My gaming device is mine: but Xbox and Playstation want to control your controller

The big console makers are limiting consumers’ use of accessories in the name of ‘security’. Are they right to do so? Euroconsumers has made an analysis and wants Microsoft and Sony to stop unfairly blocking third party devices for false security reasons.

After the golden gaming days of the pandemic, the industry is in a difficult transition. Against this backdrop, it appears that some of the biggest companies want even more of the secondary accessory market territory – this will inevitably reduce choice and cost loyal gamers whose budgets are already stretched.

Gamers’ hands are tied by ‘official’ controllers

The big console makers Sony and Microsoft are attempting to get a firmer grip on the hardware accessories market. In Europe, 58% of gamers play on consoles, with Sony’s PlayStation and Microsoft’s Xbox as the two major global players in this market. Nintendo’s hybrid Switch console is also incredibly popular, but owners will often have a Xbox or PlayStation as well their Switch.

Microsoft came under scrutiny at the end of last year when some Xbox owners got warning notices about some non-Xbox accessories like controllers that they were using.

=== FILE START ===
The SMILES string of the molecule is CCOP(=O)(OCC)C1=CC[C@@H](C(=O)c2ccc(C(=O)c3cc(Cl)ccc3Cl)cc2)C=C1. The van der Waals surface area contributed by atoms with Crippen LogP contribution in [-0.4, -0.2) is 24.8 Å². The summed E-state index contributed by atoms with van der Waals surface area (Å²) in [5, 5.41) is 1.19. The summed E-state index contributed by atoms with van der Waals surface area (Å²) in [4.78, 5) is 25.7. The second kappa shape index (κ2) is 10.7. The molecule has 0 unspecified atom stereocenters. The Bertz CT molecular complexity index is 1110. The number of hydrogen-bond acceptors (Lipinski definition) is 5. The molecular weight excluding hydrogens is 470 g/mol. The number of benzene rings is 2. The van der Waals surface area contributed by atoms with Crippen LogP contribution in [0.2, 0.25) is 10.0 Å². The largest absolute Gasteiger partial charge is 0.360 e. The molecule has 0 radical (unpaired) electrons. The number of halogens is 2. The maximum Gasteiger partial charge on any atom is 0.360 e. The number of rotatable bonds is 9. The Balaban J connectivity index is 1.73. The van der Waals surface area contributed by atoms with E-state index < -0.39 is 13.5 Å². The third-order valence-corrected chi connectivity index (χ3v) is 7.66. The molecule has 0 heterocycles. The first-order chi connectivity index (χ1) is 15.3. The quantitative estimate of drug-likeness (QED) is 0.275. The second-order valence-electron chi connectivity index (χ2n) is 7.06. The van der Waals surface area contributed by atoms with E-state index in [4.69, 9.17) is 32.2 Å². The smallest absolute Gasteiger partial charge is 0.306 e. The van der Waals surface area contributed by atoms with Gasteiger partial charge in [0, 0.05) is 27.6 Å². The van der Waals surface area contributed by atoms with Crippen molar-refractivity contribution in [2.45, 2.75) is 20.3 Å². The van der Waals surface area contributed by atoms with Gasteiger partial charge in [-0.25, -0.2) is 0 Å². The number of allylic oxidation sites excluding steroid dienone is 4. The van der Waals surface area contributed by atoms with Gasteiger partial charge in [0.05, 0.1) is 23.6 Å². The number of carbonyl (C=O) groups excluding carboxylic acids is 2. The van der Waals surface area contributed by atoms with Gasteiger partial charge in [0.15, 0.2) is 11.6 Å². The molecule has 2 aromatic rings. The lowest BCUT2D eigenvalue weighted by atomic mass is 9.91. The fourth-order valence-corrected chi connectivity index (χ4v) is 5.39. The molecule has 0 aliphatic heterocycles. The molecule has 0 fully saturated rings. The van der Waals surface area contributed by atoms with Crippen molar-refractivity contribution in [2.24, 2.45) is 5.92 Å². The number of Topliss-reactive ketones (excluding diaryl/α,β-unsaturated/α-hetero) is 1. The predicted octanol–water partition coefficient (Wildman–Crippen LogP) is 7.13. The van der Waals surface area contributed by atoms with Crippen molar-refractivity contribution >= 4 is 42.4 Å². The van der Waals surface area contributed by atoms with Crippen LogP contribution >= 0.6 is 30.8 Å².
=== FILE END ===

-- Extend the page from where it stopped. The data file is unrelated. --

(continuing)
Players using these were told that their connected accessory was not authorized even though many had been using these compatible add-ons without problems for some time. They were then given two weeks to replace the ‘non-authorized’ accessory. They were told that after that time, the controller or adaptor would stop working.

Here’s the message users received:

“Using unauthorized accessories compromises your gaming experience. For this reason, the unauthorized accessory will be blocked from use on 12/11/2023. For help returning it, check with the store it came from or contact the manufacturer.

To see authorized accessories, go to to (0x82d60003)”

This was a significant move from Microsoft as it impacts any accessory that isn’t original or hasn’t passed through the certification required by Xbox which would deem it to be ‘authorized’.  

Spanish consumer organisation OCU investigates the small print

Euroconsumers Spanish member OCU looked at what information consumers had in the Xbox console packaging to see if this sudden change of policy was obvious or fair. They found that for Xbox One all the product packaging information says about accessory compatibility is to “look for games and accessories designed for Xbox One”. There is no mention of them having to be original or authorized. 

For an Xbox Series X purchased in 2023, the same year that players were told to replace their non-compliant devices, said only to “look for games and accessories compatible with Xbox Series X”.  Again, there is no indication they must be original or authorized.